Weekly Safety Meeting – Heat Stress

Heat Stress

As spring turns into summer and brings up “hot weather,” we should all be aware of some tips to prevent heat stress. Remember physical activity at high temperatures can directly affect health and indirectly be the cause of accidents.

Hot conditions put your body under a lot of stress. Physical activity stresses the body even more. When heat is combined with physical activity, loss of fluids, fatigue, and other conditions can lead to a number of heat-related illnesses and injuries. Death is even possible.

Heat Stress:

It’s a signal that says the body is having difficulty maintaining its narrow temperature range. The heart pumps faster, blood is diverted from internal organs to the skin, breathing rate increases, sweating increases, all in an attempt to transfer more heat to the outside air and cool the skin by evaporation of sweat. If the body can’t keep up, then the person suffers effects ranging from heat cramps to heat exhaustion to heat stroke.

Heat stress is commonly associated with warm weather. It’s true that warm weather increases the number of heat-stress injuries and illnesses. Warm weather isn’t the only cause of heat stress, though. Heat stress can occur any time the surrounding temperature is elevated. Even if the weather is cool, you may work in warm areas, indoors or out. Be alert for conditions that could cause heat stress and take precautions to prevent it.

Six main factors are involved in causing heat stress:

  • Temperature;

  • Humidity;

  • Movement of air;

  • Radiant temperature of the surroundings;

  • Clothing; and

  • Physical activity

The body reacts to high external temperature by circulating blood to the skin, which increases skin temperature and allows the body to give off its excess heat through the skin. However, if the muscles are being used for physical labor, less blood is available to flow to the skin and release the heat.

Sweating is another means the body uses to maintain a stable internal temperature in the face of heat. However, sweating is effective only if the humidity level is low enough to permit evaporation and if the fluids and salts lost are adequately replaced.

When the body cannot dispose of excess heat, it will store it. When this happens, the body’s core temperature rises and the heart rate increases. As the body continues to store heat, the individual begins to lose concentration and has difficulty focusing on a task, may become irritable or sick and often loses the desire to drink. The next stage is most often fainting and death is possible if the person is not removed from the heat stress.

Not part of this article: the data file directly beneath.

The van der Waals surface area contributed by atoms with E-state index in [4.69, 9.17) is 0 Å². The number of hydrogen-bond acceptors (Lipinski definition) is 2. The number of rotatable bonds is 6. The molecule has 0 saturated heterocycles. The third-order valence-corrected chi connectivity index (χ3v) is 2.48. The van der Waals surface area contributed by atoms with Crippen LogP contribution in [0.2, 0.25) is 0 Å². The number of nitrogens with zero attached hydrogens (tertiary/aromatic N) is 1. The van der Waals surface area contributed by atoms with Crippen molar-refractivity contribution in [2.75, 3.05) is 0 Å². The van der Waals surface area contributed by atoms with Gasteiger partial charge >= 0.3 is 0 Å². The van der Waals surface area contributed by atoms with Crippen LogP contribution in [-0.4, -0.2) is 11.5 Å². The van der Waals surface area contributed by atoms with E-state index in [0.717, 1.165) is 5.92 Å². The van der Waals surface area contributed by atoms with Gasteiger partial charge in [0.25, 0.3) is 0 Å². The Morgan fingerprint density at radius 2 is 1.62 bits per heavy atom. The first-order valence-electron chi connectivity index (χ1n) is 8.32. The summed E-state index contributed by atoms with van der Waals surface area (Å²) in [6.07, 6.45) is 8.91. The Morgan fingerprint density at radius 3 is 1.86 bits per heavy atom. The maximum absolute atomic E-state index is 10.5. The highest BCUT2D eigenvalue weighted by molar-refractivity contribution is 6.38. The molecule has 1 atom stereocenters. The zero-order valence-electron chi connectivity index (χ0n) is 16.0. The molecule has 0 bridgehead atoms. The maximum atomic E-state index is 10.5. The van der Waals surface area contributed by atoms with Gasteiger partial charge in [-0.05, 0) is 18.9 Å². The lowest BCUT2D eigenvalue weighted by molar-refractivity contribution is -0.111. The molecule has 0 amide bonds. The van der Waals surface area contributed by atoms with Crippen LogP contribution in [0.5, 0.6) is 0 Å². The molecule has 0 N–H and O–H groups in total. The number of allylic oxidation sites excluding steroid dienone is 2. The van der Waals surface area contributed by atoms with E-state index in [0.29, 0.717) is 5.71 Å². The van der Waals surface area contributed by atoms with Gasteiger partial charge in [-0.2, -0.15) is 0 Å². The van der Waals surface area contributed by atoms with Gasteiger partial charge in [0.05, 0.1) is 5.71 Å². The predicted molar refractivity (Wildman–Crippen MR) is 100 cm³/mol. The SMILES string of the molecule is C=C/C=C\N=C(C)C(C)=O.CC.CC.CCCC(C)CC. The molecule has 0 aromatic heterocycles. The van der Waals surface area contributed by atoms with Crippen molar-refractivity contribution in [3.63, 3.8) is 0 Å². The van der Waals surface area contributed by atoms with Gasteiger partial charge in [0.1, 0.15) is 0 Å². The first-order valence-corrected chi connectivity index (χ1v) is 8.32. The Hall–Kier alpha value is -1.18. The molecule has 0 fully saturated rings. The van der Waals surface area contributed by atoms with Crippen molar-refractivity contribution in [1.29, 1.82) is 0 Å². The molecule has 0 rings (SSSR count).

Ways to Prevent Heat Stress:

  • Drink plenty of cool water (one small cup every 15-20 minutes).

  • Wear light, loose-fitting, breathable (like cotton) clothing.

  • Take your breaks away from heat sources or direct sunlight, allowing your body to cool down).

  • Avoid eating large meals before working in hot environments.

  • Avoid caffeine and alcoholic beverages (these beverages make the body lose water and increase the risk for heat illnesses).

Workers Are at Increased Risk When They:

  • Take certain medication (check with your doctor, nurse, or pharmacy and ask if any medicines you are taking affect you when working in hot environments);

  • Have had a heat-induced illness in the past;

  • Wear personal protective equipment (like respirators or suits); or

  • Are older.

Signs and symptoms:

  • Shallow breathing;

  • Increased breathing rate;

  • Weak, rapid pulse;

  • Cool, pale, clammy skin;

  • Sweating;

  • Weakness, fatigue, dizziness;

  • Headache and nausea;

  • Fainting; and

  • Muscle cramps.

The signs and symptoms are the same as those seen in mild shock. Sweating is an important sign, because it is often the only way to tell apart heat exhaustion from a life-threatening condition called “heat stroke.” If untreated, heat exhaustion may progress to heat stroke. Workers suffering from heat exhaustion should be transported to medical aid.

Recognizing the symptoms of heat stress is very important, particularly since the victim may not realize what is happening. If you work alone in a hot environment, develop a “buddy system” so someone will check in on you periodically to look for signs of heat stress.

Preventing heat stress is a matter of controlling the factors that cause it. Use precaution and don’t hesitate to seek assistance if you suspect heat stress. Your good health depends on it!

Heat Stress Can Kill…Take Time to Cool Down…and Hydrate!! 


Download flyer: SMOTW_329_HeatStress.pdf (119.34 kb)

Download Spanish flyer: SMOTW_329-HeatStress_esp.pdf (122.13 kb)

You may also like...